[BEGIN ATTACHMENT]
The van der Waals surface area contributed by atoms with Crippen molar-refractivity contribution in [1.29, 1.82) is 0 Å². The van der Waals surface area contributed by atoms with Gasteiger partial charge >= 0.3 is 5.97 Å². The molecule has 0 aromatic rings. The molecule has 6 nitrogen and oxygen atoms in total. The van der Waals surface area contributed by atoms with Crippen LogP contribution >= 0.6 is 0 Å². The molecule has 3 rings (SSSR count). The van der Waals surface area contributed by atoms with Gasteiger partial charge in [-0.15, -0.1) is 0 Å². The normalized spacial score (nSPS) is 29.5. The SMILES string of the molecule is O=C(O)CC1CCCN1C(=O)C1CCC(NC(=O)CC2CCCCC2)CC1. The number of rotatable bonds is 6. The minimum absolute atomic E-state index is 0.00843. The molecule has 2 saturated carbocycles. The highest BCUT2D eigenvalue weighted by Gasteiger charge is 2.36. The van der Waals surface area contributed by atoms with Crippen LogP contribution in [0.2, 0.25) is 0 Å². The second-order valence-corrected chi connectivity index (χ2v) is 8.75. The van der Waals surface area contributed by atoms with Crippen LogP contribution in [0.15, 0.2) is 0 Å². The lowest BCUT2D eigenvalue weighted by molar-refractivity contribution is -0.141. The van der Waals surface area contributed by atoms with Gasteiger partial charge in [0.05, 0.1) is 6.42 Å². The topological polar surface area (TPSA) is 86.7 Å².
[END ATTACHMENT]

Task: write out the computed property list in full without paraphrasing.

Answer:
The van der Waals surface area contributed by atoms with Crippen molar-refractivity contribution in [1.29, 1.82) is 0 Å². The van der Waals surface area contributed by atoms with Gasteiger partial charge >= 0.3 is 5.97 Å². The molecule has 0 aromatic rings. The molecule has 6 nitrogen and oxygen atoms in total. The van der Waals surface area contributed by atoms with Crippen LogP contribution >= 0.6 is 0 Å². The molecule has 3 rings (SSSR count). The van der Waals surface area contributed by atoms with Gasteiger partial charge in [-0.15, -0.1) is 0 Å². The normalized spacial score (nSPS) is 29.5. The SMILES string of the molecule is O=C(O)CC1CCCN1C(=O)C1CCC(NC(=O)CC2CCCCC2)CC1. The number of rotatable bonds is 6. The minimum absolute atomic E-state index is 0.00843. The molecule has 2 saturated carbocycles. The highest BCUT2D eigenvalue weighted by Gasteiger charge is 2.36. The van der Waals surface area contributed by atoms with Crippen LogP contribution in [0.2, 0.25) is 0 Å². The second-order valence-corrected chi connectivity index (χ2v) is 8.75. The van der Waals surface area contributed by atoms with Crippen LogP contribution in [0.15, 0.2) is 0 Å². The lowest BCUT2D eigenvalue weighted by molar-refractivity contribution is -0.141. The van der Waals surface area contributed by atoms with Gasteiger partial charge in [0.05, 0.1) is 6.42 Å². The topological polar surface area (TPSA) is 86.7 Å².